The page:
Greenpeace Arctic activists feel chill of Russia's repression
After a protest near the Prirazlomnaya oil platform, Russian officials boarded Greenpeace's ship the Arctic Sunrise outside the port city of Murmansk. Photo: Dmitri Sharomov/Greenpeace/Handout via Reuters.
He’s a bird, he’s a plane, he’s….Ecoman?
Maybe not so much. Although President Vladimir Putin strapped into a hang glider and “guided” some Siberian cranes on their migratory path to somewhere a year ago, his claim to ecological ethos is going nowhere.
Russia is not only one of the most polluted countries in the developed world – a legacy of the Soviet Union’s military industrial complex – but one of the most hostile to its environmental activists.
Mostly that passes under the radar in a world of mayhem and media-melt. But the charge of piracy against 30 Greenpeace activists who were protesting Russia’s Arctic oil drilling in the Far North has brought it into sharp focus.
Pirates, as any kid knows, are guys with cutlasses who are out to rob and pillage. Or nowadays, Somali gangs with state-of-the-art weapons who are holding ships to multi-million-dollar ransom. Not the shoestring operations carried out by non-profit groups on missions to save what’s left of the planet.
Putin himself knows it. And he’s publicly scoffed at a piracy charge, but sniffed that that was no excuse for “violating international law.” More tellingly, he’s put oil and gas development at the top of his agenda – especially as Russia has been overtaken by its old rival the U.S. in economically crucial oil and gas production, according to latest figures.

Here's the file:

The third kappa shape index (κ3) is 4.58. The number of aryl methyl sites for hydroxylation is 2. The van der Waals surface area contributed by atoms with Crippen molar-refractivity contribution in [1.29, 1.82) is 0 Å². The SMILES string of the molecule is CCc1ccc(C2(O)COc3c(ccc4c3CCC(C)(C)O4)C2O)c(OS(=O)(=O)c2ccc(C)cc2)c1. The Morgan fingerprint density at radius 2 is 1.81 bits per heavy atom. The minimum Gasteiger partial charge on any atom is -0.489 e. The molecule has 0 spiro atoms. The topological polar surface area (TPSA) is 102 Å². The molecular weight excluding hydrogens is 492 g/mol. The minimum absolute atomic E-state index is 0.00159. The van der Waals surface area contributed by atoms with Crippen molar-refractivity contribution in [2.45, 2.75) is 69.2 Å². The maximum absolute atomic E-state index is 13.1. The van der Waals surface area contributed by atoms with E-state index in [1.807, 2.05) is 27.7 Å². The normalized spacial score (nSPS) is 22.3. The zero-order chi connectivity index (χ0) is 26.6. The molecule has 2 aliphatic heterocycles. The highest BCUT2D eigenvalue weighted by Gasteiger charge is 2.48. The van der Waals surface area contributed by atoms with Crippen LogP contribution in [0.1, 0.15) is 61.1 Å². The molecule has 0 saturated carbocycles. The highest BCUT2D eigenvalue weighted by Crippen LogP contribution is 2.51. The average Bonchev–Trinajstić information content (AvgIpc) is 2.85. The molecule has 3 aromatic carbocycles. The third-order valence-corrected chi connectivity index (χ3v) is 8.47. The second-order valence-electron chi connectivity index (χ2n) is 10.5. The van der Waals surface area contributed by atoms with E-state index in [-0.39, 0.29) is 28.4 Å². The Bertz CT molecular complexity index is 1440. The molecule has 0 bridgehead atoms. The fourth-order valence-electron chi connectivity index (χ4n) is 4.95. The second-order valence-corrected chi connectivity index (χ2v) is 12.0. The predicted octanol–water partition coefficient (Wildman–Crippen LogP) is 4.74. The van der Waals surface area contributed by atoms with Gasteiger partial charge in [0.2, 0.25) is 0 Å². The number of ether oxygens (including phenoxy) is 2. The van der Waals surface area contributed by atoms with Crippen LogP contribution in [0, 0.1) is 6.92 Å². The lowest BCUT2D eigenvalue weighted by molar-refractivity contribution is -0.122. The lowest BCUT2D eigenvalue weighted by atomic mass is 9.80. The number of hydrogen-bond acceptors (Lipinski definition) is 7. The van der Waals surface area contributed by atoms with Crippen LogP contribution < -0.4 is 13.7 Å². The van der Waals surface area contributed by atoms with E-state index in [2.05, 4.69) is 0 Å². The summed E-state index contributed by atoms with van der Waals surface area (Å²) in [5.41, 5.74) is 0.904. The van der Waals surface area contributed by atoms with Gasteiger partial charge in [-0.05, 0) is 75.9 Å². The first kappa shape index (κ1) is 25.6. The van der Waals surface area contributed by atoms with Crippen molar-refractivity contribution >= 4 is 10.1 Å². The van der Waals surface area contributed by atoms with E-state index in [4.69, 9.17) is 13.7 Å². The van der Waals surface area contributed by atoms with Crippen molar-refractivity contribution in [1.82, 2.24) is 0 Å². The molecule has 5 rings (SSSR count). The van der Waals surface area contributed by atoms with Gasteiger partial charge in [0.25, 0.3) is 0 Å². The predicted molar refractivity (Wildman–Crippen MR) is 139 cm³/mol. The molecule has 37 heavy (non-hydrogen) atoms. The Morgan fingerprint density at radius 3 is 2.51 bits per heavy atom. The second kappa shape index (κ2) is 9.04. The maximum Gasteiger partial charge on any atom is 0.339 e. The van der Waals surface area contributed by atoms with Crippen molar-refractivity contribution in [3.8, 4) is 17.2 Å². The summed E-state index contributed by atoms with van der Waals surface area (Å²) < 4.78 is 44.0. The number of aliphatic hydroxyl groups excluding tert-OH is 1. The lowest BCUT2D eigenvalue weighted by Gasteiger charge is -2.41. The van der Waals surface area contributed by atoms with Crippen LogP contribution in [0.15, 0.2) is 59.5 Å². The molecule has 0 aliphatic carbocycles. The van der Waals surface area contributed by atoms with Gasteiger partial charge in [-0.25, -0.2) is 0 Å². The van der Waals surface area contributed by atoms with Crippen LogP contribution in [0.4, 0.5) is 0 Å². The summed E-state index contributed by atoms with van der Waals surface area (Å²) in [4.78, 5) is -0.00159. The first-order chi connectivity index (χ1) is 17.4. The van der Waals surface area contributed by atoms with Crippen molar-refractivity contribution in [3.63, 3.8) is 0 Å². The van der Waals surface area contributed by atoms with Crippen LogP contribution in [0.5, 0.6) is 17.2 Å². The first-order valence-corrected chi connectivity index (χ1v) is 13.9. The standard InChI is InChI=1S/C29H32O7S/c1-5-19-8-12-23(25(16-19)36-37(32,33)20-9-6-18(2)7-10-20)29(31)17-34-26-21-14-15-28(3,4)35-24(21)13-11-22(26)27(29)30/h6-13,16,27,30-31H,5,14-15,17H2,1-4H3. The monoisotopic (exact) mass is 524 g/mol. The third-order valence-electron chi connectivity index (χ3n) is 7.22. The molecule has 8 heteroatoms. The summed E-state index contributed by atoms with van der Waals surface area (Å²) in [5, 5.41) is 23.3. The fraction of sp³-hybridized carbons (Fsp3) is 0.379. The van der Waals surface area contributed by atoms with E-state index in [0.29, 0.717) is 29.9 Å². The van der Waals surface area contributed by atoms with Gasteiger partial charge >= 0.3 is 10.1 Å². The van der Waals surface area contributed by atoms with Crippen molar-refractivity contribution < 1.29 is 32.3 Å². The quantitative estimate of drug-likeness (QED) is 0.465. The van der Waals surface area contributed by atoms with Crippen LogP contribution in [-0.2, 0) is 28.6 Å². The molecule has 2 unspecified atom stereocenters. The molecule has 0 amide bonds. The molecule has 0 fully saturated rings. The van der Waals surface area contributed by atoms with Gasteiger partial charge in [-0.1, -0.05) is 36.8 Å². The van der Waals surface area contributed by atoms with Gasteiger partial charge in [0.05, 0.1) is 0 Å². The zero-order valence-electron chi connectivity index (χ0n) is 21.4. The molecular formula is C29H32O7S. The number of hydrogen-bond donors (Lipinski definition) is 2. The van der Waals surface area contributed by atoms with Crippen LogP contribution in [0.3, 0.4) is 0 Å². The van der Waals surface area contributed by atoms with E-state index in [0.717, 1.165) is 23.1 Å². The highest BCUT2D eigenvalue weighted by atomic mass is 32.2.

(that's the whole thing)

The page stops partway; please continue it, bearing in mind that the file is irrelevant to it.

Putin’s stay in power, which he may try to extend beyond 2018, as a virtual president-for-life, depends on fuelling the budget with energy profits. Think of the Harper government on steroids.
But it isn’t just the energy business that brings such a backlash against environmental activism – something Canadians are already familiar with. The struggle over clearing the Khimki forest north of Moscow for an $8 billion highway to St. Petersburg got ugly three years ago, when environmental protester Konstantin Fetisov had a baseball bat broken over his head and ended up in a coma.
He survived, and his attackers got a rare conviction, although a senior official suspected of directing the hit was not implicated. Earlier, fellow activist Mikhail Beketov was savagely attacked, leaving him literally speechless for life. He lost a leg and several fingers as result, but his assailants were never arrested.
Last year zoologist Suren Gazaryan fled Russia after a criminal investigation was launched when he joined a group of activists taking pictures of illegal yacht moorings built on the Black Sea shore, near a palatial property linked with Putin. Other activists have been beaten or shot to death in Russia's remote regions.
But environmentalists are only some of the activists who are under attack today. Putin's political opponents have been charged and jailed. And in an attempt to marginalize NGOs that survive on non-Russian funds, the authorities have passed a law to brand them "foreign agents," raided their offices and intimidated staff.
On Friday, Amnesty International complained that “the Moscow authorities’ refusal to sanction a small (AI) event to highlight Russia’s appalling human rights record ahead of the Sochi Olympics highlights the lack of tolerance for freedom of expression in Russia today.”
Human rights, clearly, are low on the agenda in spite of Sochi. If the Greenpeace detainees had feathers, they might fare better in Putin’s Russia.
Olivia Ward covered the former Soviet Union as a bureau chief and correspondent from 1992 to 2002.